- The Washington Times - Thursday, October 23, 2003

Health officials are seeing more cases of potentially deadly whooping cough than they have in many years, and they say the increases are a result in part of more children not being vaccinated against the disease.

The national increase has alarmed public health officials because pertussis — the medical name for whooping cough — once was a devastating disease in the United States. It infected as many as 270,000 people and caused 10,000 deaths each year prior to the introduction of a vaccine in the 1940s.

Symptoms are persistent dry coughing that can lead to a gasping for oxygen.

“It really is a serious thing,” said Dr. Martin Myers, executive director of the National Network for Immunization Information in Alexandria. “A multifold increase in pertussis is very worrisome. Nationally, we’re at levels we haven’t seen since the 1960s.”

The vaccine largely kept pertussis in check, reducing the number of cases to a low of 1,010 in 1976. But the disease has been on the increase in recent years, with more than 7,800 cases reported in 2000, including 17 infant deaths — which some experts suspect is a gross underestimation. In 2002, pertussis cases shot up to 9,771.

This year may be even worse. From New York to Washington, health officials are reporting local outbreaks of pertussis that consist of more cases than they have seen in 25 years or more.

In Oregon, 347 cases have been diagnosed so far this year, which puts the state on track for a 30-year high. Seattle has 189 cases — including the highest number in infants in 25 years — and Texas has had 32 cases so far in its Panhandle, the most in 35 years.

Several other states, including New York, Utah and Illinois, also are seeing increased incidences of the disease.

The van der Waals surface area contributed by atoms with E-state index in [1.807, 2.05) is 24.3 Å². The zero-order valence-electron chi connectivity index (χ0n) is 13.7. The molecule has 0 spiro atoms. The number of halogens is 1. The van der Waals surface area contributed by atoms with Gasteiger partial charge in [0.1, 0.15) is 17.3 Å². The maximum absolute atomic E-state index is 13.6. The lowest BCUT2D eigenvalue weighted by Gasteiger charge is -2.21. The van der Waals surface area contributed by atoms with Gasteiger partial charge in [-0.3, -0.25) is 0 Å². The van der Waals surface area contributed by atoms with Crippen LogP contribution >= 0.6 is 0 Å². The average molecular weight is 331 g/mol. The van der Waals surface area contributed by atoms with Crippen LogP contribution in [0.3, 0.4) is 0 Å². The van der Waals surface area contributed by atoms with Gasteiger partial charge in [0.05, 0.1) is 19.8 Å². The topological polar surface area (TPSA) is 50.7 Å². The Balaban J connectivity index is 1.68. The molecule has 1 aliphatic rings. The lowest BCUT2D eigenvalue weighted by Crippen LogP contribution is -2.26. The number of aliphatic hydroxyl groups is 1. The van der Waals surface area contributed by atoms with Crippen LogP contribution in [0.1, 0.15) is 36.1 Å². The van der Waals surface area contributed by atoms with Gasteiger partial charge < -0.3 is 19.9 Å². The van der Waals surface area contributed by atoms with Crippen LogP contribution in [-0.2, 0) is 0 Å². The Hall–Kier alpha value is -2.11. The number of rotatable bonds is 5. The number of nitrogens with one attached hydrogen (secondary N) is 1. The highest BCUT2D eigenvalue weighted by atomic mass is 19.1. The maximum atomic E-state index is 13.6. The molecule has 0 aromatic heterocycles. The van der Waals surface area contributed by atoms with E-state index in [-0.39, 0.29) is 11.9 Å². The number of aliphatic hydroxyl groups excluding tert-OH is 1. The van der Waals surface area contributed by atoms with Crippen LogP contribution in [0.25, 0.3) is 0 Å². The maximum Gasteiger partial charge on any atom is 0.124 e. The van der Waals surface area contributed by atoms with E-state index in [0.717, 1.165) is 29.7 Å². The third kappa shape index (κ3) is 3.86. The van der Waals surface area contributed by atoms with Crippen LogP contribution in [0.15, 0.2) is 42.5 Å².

Health officials say one of the reasons for the outbreaks is a refusal by parents to vaccinate their children owing to concerns about side effects, such as fever, pain and potential seizures. Also, parents are often not aware of the seriousness of the disease.

In Westchester, N.Y., a county which typically sees about five or six cases per year, 28 have been reported since August alone. The outbreak began among four children who never had received the pertussis vaccine because their parents made a conscious decision not to vaccinate them, Westchester County Health Commissioner Dr. Joshua Lipsman said.

All four initial cases — and likely the entire outbreak — probably could have been prevented if they had been vaccinated, Dr. Lipsman said.

In Seattle, nearly a third of the 21 infected children between ages 2 and 7 had not been immunized.

Texas is seeing a similar situation. The state has experienced four deaths from the disease this year, said David Bastis, program manager in the immunization division of the Texas Department of Health.

“People don’t see the diseases very much, and as a consequence, they’ve forgotten how bad these diseases are,” Dr. Myers said. “They’re not scared of them like they used to be and don’t realize as vaccine coverage goes down, these diseases come back.”

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